Food Insecurity Rates Rise Steeply with Recession
Summary of Findings
- Food insecurity rose from 18.5 percent to 22.6 percent between 2007 and 2008 in a five-city sample of low-income families with children under age three.
- This 22.2 percent increase in the percentage of food-insecure families is substantially greater than any annual increase seen in the last four years within the same ongoing sample.
Key Terms and Definitions
Food Insecurity occurs when there is limited or uncertain access to enough nutritious food for all household members to lead active and healthy lives.
Early Warning Signs
Early in our nation’s history, miners carried canaries into mines to warn them of the presence of toxic gases. They knew that canaries are far more sensitive than humans to trace amounts of toxic gases and would quickly succumb, thereby warning miners to leave the mine. Very young children are like canaries in the mines in that they, too, are especially vulnerable to social and environmental insults. Often evidence of harm can be seen in young children, especially young low-income children, significantly before it shows up in older children or adults. Poor infants and toddlers are a “sentinel population,” exhibiting, like the canaries in the mines, the earliest warning signs of harm.
Data from Children’s HealthWatch show that the prevalence of food insecurity increased in our sample from 18.5 percent to 22.6 percent between 2007 and 2008. This 22.2 percent increase in the percent of food insecure families with very young children is significantly greater than any year-to-year change detected in our dataset since 2001. These data are based on a sample of 15,110 low-income families and are the most current data available on food insecurity in the U.S. It will be six months before the U.S. Department of Agriculture releases food insecurity statistics for calendar year 2008.
Increase in Food Insecurity between 2005 to 2008 in Five-city Children’s HealthWatch Sample
||Food Insecurity Rate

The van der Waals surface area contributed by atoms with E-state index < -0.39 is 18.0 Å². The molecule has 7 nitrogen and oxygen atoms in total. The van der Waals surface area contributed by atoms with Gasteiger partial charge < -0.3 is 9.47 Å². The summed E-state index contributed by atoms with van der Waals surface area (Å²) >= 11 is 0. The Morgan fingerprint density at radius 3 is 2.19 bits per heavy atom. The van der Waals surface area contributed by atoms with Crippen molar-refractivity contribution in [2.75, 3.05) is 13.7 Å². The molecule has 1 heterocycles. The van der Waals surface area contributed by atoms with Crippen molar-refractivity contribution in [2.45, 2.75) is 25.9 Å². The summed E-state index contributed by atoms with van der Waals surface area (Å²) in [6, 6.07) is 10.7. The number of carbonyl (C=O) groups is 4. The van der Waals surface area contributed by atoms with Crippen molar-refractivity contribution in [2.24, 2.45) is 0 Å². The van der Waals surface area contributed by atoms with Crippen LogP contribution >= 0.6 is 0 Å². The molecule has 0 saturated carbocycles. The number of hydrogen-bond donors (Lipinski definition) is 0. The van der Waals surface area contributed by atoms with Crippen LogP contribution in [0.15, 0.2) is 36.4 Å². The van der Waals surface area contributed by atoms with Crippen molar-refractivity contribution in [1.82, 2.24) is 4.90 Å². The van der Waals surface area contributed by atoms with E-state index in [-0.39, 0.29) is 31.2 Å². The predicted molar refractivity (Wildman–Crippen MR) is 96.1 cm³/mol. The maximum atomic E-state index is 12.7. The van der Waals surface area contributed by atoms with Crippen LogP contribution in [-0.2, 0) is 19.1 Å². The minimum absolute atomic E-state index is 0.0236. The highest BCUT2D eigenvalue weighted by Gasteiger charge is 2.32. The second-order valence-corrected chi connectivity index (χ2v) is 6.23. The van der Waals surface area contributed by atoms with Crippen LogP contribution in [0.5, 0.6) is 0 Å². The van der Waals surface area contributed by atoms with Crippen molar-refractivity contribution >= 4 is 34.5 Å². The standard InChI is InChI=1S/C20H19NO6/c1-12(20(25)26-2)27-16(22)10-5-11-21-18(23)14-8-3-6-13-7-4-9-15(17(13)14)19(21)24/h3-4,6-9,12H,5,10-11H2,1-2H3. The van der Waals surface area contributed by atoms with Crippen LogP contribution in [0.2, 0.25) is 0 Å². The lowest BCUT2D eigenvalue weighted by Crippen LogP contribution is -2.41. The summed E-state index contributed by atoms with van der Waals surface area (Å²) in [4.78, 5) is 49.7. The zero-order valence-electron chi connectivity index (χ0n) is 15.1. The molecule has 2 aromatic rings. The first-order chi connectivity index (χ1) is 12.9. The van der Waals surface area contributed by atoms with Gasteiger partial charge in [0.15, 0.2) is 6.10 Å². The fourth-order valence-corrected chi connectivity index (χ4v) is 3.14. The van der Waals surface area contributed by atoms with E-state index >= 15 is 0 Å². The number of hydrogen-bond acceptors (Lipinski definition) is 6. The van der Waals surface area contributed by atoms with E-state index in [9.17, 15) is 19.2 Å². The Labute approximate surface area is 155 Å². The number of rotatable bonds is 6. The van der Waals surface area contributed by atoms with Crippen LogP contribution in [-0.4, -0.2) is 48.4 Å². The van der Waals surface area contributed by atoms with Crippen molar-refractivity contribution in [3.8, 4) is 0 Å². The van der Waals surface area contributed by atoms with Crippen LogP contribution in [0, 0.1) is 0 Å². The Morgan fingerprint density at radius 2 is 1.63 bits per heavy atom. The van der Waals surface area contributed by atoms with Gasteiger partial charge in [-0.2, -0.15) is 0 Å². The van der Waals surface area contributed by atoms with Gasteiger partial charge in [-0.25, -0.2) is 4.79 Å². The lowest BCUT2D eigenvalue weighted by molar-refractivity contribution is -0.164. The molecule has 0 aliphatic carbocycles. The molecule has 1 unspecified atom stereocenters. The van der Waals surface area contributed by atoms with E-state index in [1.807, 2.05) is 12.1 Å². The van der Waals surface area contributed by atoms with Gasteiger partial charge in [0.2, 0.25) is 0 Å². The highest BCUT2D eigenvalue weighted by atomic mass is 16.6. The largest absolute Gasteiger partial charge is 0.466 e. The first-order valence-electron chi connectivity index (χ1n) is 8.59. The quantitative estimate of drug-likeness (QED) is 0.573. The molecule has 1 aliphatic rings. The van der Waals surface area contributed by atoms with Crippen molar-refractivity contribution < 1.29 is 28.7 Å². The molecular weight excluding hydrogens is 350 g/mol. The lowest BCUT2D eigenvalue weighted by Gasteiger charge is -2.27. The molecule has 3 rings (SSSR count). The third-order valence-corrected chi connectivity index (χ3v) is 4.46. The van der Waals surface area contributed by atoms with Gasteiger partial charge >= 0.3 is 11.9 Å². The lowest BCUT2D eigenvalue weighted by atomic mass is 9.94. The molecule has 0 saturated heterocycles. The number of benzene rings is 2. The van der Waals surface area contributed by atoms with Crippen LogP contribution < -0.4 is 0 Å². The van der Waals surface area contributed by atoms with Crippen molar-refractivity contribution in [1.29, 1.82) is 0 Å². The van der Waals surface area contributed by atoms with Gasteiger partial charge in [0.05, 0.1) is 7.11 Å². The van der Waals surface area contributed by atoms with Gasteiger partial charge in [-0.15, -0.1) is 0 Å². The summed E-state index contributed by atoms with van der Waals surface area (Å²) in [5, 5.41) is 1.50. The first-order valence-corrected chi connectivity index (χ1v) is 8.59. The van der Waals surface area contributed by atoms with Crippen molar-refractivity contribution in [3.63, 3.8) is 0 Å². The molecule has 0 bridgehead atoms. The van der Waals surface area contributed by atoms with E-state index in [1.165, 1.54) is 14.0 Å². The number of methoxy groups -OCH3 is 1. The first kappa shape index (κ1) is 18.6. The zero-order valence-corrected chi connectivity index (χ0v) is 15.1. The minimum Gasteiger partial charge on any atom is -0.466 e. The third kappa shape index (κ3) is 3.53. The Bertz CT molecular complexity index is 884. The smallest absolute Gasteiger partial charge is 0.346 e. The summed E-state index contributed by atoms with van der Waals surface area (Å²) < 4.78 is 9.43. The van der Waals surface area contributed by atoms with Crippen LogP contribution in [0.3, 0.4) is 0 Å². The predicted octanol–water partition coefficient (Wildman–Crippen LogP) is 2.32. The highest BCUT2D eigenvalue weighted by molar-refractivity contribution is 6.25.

Food Insecurity Harms Children’s Health
These findings are deeply concerning. Research has shown a strong link between food insecurity and children’s physical and mental health as well as their development and educational achievement.
Food insecurity undermines our nation’s investments in education and health care. Research by Children’s HealthWatch found that children in food-insecure families are more likely to be in poor health and have an increased risk of developmental delays than similar children in food-secure families. They are also more likely to suffer from iron-deficiency anemia and to have a history of hospitalizations.
Research has shown that children who enter school without proper nourishment are at an early disadvantage and struggle to keep up with their more advantaged peers. Food insecurity has also been found to have a continuing negative impact on cognitive and academic development over a child’s years in school. This can lead to increased costs for special education (children who are both food insecure and hungry are twice as likely to be in special education classes and to repeat a grade) and, ultimately, diminished job prospects.
Early warning signs indicate that more children and families are suffering from food insecurity as a result of the recession. As pediatric researchers, we urge policymakers to use the upcoming reauthorization of child nutrition programs to strengthen and expand these crucial interventions. The programs scheduled for reauthorization address nutrition needs in pregnant mothers and children of all ages. These programs include WIC and child care feeding, which support our youngest children, as well as school breakfast and lunch, summer feeding and afterschool suppers which support children in elementary through high school. Scientific evidence has shown that these programs are vitally important even in good economic times. In a recession that has been called the worst since the Great Depression, they are a lifeline for millions of families with children. Children cannot wait until the recession ends. Their bodies and brains are growing now. Rising rates of food insecurity threaten their healthy growth and development. The lasting effects of early deprivation on children’s ability to learn and on lifetime earnings will jeopardize America’s future prosperity. Ensuring adequate nutrition for all children is an investment in the future of our nation.